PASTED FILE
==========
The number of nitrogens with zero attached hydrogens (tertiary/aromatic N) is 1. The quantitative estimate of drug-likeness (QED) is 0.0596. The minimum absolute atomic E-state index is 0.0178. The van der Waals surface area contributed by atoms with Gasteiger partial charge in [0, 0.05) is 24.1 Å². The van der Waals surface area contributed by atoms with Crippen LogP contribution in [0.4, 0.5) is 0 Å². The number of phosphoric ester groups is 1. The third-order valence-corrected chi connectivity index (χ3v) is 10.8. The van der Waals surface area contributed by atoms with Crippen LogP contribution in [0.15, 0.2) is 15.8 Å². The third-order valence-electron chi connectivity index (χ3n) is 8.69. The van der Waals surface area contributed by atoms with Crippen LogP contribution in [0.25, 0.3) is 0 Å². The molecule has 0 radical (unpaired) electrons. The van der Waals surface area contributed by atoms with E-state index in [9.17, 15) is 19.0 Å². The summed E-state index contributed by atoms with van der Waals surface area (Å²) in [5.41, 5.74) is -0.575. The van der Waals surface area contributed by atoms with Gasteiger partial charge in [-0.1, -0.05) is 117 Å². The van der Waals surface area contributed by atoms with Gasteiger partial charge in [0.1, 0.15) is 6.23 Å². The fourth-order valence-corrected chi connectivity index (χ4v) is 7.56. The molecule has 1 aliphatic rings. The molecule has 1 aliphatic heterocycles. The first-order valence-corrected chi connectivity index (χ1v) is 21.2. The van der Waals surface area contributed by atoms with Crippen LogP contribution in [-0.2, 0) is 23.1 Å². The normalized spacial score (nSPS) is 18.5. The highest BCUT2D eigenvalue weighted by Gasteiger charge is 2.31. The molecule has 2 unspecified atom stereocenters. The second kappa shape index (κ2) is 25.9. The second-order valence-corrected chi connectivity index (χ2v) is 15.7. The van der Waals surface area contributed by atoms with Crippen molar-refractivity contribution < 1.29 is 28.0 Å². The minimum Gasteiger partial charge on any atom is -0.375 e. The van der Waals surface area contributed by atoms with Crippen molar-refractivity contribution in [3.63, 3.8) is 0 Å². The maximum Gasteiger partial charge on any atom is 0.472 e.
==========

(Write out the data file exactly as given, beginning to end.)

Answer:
The number of nitrogens with zero attached hydrogens (tertiary/aromatic N) is 1. The quantitative estimate of drug-likeness (QED) is 0.0596. The minimum absolute atomic E-state index is 0.0178. The van der Waals surface area contributed by atoms with Gasteiger partial charge in [0, 0.05) is 24.1 Å². The van der Waals surface area contributed by atoms with Crippen LogP contribution in [0.4, 0.5) is 0 Å². The number of phosphoric ester groups is 1. The third-order valence-corrected chi connectivity index (χ3v) is 10.8. The van der Waals surface area contributed by atoms with Crippen LogP contribution in [0.15, 0.2) is 15.8 Å². The third-order valence-electron chi connectivity index (χ3n) is 8.69. The van der Waals surface area contributed by atoms with Crippen LogP contribution in [0.25, 0.3) is 0 Å². The molecule has 0 radical (unpaired) electrons. The van der Waals surface area contributed by atoms with E-state index in [9.17, 15) is 19.0 Å². The summed E-state index contributed by atoms with van der Waals surface area (Å²) in [5.41, 5.74) is -0.575. The van der Waals surface area contributed by atoms with Gasteiger partial charge in [-0.1, -0.05) is 117 Å². The van der Waals surface area contributed by atoms with Gasteiger partial charge in [0.1, 0.15) is 6.23 Å². The fourth-order valence-corrected chi connectivity index (χ4v) is 7.56. The molecule has 1 aliphatic rings. The molecule has 1 aliphatic heterocycles. The first-order valence-corrected chi connectivity index (χ1v) is 21.2. The van der Waals surface area contributed by atoms with Crippen LogP contribution in [-0.2, 0) is 23.1 Å². The normalized spacial score (nSPS) is 18.5. The highest BCUT2D eigenvalue weighted by Gasteiger charge is 2.31. The molecule has 2 unspecified atom stereocenters. The second kappa shape index (κ2) is 25.9. The second-order valence-corrected chi connectivity index (χ2v) is 15.7. The van der Waals surface area contributed by atoms with Crippen molar-refractivity contribution < 1.29 is 28.0 Å². The minimum Gasteiger partial charge on any atom is -0.375 e. The van der Waals surface area contributed by atoms with Crippen molar-refractivity contribution in [3.63, 3.8) is 0 Å². The maximum Gasteiger partial charge on any atom is 0.472 e.